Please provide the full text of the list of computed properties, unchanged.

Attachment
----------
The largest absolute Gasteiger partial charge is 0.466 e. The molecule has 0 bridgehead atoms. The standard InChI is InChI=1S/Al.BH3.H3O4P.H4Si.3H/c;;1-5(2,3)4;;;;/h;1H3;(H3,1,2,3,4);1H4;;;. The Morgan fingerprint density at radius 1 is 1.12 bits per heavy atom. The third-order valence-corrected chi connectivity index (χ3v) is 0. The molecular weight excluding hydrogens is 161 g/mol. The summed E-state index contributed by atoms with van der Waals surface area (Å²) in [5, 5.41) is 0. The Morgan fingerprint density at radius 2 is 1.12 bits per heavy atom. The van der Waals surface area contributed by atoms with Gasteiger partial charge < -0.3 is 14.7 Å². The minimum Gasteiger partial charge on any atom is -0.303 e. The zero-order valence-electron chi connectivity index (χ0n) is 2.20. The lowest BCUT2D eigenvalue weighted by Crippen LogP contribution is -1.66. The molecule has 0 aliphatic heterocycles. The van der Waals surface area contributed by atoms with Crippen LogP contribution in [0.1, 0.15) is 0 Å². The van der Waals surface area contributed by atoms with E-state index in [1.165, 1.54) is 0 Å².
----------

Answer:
The largest absolute Gasteiger partial charge is 0.466 e. The molecule has 0 bridgehead atoms. The standard InChI is InChI=1S/Al.BH3.H3O4P.H4Si.3H/c;;1-5(2,3)4;;;;/h;1H3;(H3,1,2,3,4);1H4;;;. The Morgan fingerprint density at radius 1 is 1.12 bits per heavy atom. The third-order valence-corrected chi connectivity index (χ3v) is 0. The molecular weight excluding hydrogens is 161 g/mol. The summed E-state index contributed by atoms with van der Waals surface area (Å²) in [5, 5.41) is 0. The Morgan fingerprint density at radius 2 is 1.12 bits per heavy atom. The van der Waals surface area contributed by atoms with Gasteiger partial charge < -0.3 is 14.7 Å². The minimum Gasteiger partial charge on any atom is -0.303 e. The zero-order valence-electron chi connectivity index (χ0n) is 2.20. The lowest BCUT2D eigenvalue weighted by Crippen LogP contribution is -1.66. The molecule has 0 aliphatic heterocycles. The van der Waals surface area contributed by atoms with Crippen LogP contribution in [0.1, 0.15) is 0 Å². The van der Waals surface area contributed by atoms with E-state index in [1.165, 1.54) is 0 Å².